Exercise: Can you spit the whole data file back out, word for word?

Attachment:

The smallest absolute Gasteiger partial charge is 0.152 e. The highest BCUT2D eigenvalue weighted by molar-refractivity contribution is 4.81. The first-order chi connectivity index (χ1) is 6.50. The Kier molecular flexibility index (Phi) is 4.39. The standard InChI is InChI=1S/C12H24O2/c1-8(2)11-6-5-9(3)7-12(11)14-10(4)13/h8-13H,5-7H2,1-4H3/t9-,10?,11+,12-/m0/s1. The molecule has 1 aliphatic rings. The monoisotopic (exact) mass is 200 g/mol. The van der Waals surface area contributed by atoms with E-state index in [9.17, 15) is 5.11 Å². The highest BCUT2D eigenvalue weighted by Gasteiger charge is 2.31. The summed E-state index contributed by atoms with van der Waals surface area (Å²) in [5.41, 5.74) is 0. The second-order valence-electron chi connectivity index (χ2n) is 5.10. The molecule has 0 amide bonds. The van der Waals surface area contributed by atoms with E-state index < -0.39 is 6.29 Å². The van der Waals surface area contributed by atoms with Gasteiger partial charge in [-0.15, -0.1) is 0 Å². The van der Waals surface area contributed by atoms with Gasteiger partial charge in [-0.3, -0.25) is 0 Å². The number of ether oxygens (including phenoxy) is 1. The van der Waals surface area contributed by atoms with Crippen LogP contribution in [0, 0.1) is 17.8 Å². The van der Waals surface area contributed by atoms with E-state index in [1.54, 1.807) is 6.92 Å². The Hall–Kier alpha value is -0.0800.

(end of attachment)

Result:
The smallest absolute Gasteiger partial charge is 0.152 e. The highest BCUT2D eigenvalue weighted by molar-refractivity contribution is 4.81. The first-order chi connectivity index (χ1) is 6.50. The Kier molecular flexibility index (Phi) is 4.39. The standard InChI is InChI=1S/C12H24O2/c1-8(2)11-6-5-9(3)7-12(11)14-10(4)13/h8-13H,5-7H2,1-4H3/t9-,10?,11+,12-/m0/s1. The molecule has 1 aliphatic rings. The monoisotopic (exact) mass is 200 g/mol. The van der Waals surface area contributed by atoms with E-state index in [9.17, 15) is 5.11 Å². The highest BCUT2D eigenvalue weighted by Gasteiger charge is 2.31. The summed E-state index contributed by atoms with van der Waals surface area (Å²) in [5.41, 5.74) is 0. The second-order valence-electron chi connectivity index (χ2n) is 5.10. The molecule has 0 amide bonds. The van der Waals surface area contributed by atoms with E-state index < -0.39 is 6.29 Å². The van der Waals surface area contributed by atoms with Gasteiger partial charge in [-0.15, -0.1) is 0 Å². The van der Waals surface area contributed by atoms with Gasteiger partial charge in [-0.3, -0.25) is 0 Å². The number of ether oxygens (including phenoxy) is 1. The van der Waals surface area contributed by atoms with Crippen LogP contribution in [0, 0.1) is 17.8 Å². The van der Waals surface area contributed by atoms with E-state index in [1.54, 1.807) is 6.92 Å². The Hall–Kier alpha value is -0.0800.